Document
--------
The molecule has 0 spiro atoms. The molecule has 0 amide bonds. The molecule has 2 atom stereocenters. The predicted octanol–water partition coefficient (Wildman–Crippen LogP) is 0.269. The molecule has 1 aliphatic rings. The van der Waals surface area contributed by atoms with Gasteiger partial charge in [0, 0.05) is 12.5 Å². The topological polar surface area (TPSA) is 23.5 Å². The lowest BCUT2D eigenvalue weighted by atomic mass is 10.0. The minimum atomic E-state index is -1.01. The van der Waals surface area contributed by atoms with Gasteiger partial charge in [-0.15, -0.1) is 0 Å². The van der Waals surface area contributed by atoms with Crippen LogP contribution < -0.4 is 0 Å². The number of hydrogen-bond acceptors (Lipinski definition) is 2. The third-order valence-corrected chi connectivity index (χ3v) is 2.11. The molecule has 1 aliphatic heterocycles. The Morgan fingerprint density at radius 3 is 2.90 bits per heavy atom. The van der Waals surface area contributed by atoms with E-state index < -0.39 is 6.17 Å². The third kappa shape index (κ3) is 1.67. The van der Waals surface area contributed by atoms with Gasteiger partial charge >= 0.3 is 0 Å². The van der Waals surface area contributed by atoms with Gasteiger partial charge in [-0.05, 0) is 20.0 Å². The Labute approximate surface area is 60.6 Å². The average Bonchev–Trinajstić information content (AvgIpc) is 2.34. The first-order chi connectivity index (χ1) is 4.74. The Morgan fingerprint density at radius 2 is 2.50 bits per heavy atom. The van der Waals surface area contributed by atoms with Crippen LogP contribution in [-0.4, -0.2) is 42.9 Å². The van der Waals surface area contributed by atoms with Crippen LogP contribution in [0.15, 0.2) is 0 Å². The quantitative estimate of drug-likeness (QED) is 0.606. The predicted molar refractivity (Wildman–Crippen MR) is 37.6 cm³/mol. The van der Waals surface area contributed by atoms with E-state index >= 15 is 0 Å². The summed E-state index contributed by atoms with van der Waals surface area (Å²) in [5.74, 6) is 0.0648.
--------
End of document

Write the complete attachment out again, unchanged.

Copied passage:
The molecule has 0 spiro atoms. The molecule has 0 amide bonds. The molecule has 2 atom stereocenters. The predicted octanol–water partition coefficient (Wildman–Crippen LogP) is 0.269. The molecule has 1 aliphatic rings. The van der Waals surface area contributed by atoms with Gasteiger partial charge in [0, 0.05) is 12.5 Å². The topological polar surface area (TPSA) is 23.5 Å². The lowest BCUT2D eigenvalue weighted by atomic mass is 10.0. The minimum atomic E-state index is -1.01. The van der Waals surface area contributed by atoms with Gasteiger partial charge in [-0.15, -0.1) is 0 Å². The van der Waals surface area contributed by atoms with Crippen LogP contribution < -0.4 is 0 Å². The number of hydrogen-bond acceptors (Lipinski definition) is 2. The third-order valence-corrected chi connectivity index (χ3v) is 2.11. The molecule has 1 aliphatic heterocycles. The Morgan fingerprint density at radius 3 is 2.90 bits per heavy atom. The van der Waals surface area contributed by atoms with E-state index < -0.39 is 6.17 Å². The third kappa shape index (κ3) is 1.67. The van der Waals surface area contributed by atoms with Gasteiger partial charge >= 0.3 is 0 Å². The van der Waals surface area contributed by atoms with Gasteiger partial charge in [-0.05, 0) is 20.0 Å². The Labute approximate surface area is 60.6 Å². The average Bonchev–Trinajstić information content (AvgIpc) is 2.34. The first-order chi connectivity index (χ1) is 4.74. The Morgan fingerprint density at radius 2 is 2.50 bits per heavy atom. The van der Waals surface area contributed by atoms with Crippen LogP contribution in [-0.4, -0.2) is 42.9 Å². The van der Waals surface area contributed by atoms with Crippen LogP contribution in [0.15, 0.2) is 0 Å². The quantitative estimate of drug-likeness (QED) is 0.606. The predicted molar refractivity (Wildman–Crippen MR) is 37.6 cm³/mol. The van der Waals surface area contributed by atoms with E-state index >= 15 is 0 Å². The summed E-state index contributed by atoms with van der Waals surface area (Å²) in [5.74, 6) is 0.0648.